It’s not easy to stay confined to your home day in and day out especially when no one’s sure how long you would have to be. You understand that it’s much safer if you stay that way still it’s not the best way to be sure about the future.
The world is definitely not a safe place to be born in, yet it probably is the best place to realize the most important lessons of life.
So this lockdown makes you think of things that otherwise you’d easily leave out of your daily cogitations, so to speak. We as a people are going through big changes.
There’s a virus on the loose and anyone could catch it anytime. Businesses can’t run the way they should, you can’t go to work, can’t find a new job, can’t get paid because that means people collecting and interacting and that’s what the virus needs so it can jump to new hosts. But you can’t help thinking that that’s only the biological aspect of the thing but let me get back to that in a short while.
Another thing the lockdown makes you think is that technology isn’t the only thing that guarantees human survival.
Plus who would’ve thought something like this would happen for real in Pakistan because this is the stuff of sci-fi, horror and end-of-humanity novels and stories isn’t it?
A hugely influential popular fiction writer said that fiction is a lie but good fiction is the truth inside the lie. And so here we are with Corona.
I don’t remember anything as big as this in my life as a Pakistani. I was born after the two wars between India and Pakistan; that might as well have been something as big as this definitely not bigger because this outbreak pushes the context far out than national limits.
Yes I saw Karachi shutting down during the nationalist strikes of the early nineties and you saw the biggest city streets and avenues sink into dead silence in some of those but that was nothing like this, this is country-wide this is global.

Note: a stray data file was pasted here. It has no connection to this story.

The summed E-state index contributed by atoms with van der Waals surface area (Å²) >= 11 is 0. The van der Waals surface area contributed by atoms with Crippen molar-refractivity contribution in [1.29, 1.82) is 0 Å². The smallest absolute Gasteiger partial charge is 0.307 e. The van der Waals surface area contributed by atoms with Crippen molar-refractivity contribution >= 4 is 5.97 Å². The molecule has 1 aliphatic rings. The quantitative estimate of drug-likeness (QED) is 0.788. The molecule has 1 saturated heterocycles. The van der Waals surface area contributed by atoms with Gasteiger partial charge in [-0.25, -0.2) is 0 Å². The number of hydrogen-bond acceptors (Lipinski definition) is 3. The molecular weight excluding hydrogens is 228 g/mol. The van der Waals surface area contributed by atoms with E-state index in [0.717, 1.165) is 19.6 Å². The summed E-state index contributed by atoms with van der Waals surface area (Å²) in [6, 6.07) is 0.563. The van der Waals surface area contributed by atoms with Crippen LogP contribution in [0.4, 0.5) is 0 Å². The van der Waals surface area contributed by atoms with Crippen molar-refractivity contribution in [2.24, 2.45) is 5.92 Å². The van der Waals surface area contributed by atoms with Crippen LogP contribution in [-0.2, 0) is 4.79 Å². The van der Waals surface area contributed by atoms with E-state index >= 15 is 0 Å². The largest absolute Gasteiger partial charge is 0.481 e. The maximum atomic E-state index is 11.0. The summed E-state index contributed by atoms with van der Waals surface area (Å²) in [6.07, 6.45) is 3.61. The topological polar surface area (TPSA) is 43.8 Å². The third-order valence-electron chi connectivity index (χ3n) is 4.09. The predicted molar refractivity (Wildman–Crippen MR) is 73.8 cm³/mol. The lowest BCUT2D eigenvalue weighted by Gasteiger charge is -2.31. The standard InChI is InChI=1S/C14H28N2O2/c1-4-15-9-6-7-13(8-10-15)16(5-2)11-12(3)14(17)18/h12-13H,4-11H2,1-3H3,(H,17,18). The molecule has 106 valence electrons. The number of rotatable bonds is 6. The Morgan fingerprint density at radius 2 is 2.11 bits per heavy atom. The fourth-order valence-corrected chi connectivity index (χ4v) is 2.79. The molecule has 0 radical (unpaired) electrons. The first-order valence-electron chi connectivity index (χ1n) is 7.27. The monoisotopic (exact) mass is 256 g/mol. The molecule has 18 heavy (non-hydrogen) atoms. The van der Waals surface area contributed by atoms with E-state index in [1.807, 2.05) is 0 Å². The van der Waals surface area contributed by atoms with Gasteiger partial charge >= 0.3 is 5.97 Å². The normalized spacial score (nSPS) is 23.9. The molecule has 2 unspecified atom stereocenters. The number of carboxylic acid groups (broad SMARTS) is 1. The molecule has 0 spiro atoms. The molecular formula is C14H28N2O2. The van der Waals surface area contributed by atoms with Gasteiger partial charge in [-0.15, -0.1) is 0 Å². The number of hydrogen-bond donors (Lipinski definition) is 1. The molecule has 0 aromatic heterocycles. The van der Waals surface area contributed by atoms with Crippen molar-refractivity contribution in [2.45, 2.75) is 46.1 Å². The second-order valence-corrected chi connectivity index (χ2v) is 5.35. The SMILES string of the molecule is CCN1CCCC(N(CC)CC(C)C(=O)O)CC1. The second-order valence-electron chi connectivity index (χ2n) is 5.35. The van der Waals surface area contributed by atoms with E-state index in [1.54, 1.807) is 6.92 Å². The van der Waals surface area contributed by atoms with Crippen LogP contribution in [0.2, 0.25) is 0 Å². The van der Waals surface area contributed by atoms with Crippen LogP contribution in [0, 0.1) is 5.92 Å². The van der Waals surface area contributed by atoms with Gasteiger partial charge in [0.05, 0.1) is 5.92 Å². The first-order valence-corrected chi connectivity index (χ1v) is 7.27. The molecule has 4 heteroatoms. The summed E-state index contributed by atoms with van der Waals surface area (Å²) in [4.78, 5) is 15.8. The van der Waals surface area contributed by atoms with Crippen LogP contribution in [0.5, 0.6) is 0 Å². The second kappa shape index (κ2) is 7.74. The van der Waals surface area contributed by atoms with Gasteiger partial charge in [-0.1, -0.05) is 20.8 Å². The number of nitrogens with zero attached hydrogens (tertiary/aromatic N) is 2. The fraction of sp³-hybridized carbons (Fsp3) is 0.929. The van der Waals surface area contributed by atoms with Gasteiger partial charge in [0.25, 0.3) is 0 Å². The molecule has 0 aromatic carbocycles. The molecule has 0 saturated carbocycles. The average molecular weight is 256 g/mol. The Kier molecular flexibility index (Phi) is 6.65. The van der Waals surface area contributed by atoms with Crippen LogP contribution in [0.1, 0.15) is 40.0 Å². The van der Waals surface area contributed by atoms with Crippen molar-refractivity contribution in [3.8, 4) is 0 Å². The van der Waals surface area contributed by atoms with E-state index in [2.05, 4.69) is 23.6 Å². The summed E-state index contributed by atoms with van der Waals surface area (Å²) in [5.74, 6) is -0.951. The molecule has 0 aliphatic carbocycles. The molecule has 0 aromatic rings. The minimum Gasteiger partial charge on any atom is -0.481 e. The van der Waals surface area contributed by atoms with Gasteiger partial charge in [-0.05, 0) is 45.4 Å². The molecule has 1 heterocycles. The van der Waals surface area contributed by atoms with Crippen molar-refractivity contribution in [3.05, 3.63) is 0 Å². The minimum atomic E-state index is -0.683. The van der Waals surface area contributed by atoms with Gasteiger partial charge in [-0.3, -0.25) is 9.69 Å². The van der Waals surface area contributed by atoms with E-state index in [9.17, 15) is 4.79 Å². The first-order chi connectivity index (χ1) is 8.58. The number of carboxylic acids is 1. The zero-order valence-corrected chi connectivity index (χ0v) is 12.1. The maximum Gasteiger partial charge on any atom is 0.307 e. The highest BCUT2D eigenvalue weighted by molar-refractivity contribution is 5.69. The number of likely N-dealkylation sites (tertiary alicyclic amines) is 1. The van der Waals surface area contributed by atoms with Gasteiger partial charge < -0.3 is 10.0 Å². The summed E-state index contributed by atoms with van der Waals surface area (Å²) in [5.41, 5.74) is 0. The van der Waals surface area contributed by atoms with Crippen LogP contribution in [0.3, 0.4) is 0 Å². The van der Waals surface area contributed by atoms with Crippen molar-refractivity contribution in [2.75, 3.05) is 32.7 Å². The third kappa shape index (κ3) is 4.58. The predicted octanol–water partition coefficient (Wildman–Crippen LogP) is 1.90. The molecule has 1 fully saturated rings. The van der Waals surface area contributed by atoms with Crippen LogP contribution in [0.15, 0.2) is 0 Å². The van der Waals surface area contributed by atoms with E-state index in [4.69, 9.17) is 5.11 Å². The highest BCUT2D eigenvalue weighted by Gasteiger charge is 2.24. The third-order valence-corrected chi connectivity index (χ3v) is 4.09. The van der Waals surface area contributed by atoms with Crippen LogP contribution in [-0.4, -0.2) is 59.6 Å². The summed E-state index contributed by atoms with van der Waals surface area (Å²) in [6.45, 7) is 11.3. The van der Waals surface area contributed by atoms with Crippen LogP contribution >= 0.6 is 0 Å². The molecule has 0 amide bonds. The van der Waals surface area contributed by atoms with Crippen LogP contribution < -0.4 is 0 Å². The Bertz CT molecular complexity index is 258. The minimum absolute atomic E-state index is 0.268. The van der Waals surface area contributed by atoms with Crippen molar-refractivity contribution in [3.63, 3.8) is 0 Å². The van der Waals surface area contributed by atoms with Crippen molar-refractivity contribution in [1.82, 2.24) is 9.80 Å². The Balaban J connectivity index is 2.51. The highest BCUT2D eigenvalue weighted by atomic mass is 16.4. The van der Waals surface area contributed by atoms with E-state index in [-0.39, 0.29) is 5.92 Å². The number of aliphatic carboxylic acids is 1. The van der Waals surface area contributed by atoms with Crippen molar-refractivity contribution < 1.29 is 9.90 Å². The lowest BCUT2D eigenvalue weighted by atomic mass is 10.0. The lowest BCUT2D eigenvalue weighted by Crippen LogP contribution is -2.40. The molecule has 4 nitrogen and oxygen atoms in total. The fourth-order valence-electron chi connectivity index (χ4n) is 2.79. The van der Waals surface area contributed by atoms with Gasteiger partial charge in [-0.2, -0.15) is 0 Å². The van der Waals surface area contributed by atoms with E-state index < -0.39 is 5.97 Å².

And this silence is uneasy. Surely the air is cleaner to breathe with the traffic almost dropping dead but the air has got a creepy vibe, there’s anxiety on people’s faces and masks over their mouths and noses.
Talking to people you get all sorts of talk the most common being ideas that are spurred primarily by looking at calamities through what is called conspiracy theory. Not to say it isn’t possible to enjoy such theories at all because some ideas always are more interesting and thrilling than others but a bit of irrationality should count as healthier than pushing too far with paranoia.
Then there is the usual doomsday prophesying; threats about man (and woman of course) who not having improved his ways is doomed to suffer from Ebola, pestilence, fever, Spanish flu and blisters.
Getting to know about viruses and bacteria and riding the highs of modern medicine did little to budge the thinking that we will suffer from disease and the deluge because we cannot turn away from sin.
That takes me back to what I said earlier: about the biological aspect of this Covid-19 pandemic and us going through big changes as a people. Blaming secret and sinister actors for a calamity or thinking we suffer justifiably for being evil in actuality are thoughts that have long running mass cultural, psychological backgrounds and are perhaps part of our natural mental frame.
But the deeply important point that makes me wonder when I pedal down an empty street with more street mutts to say hello to than people whose faces I recognize is where exactly does the future of human bonding lie?
Will isolation and quarantine make us see others as potential contagion or will it make us see each other in a new light?
Does the threat lie in our external environment so we can go on blaming something or someone else for being locked up like we are?
Or is the actual threat maybe among us and inside us, the threat of losing track of where the big changes are taking us as a people, as a living species, as inheritors of a world not safe to be born in but the best place to realize the most important lessons of life.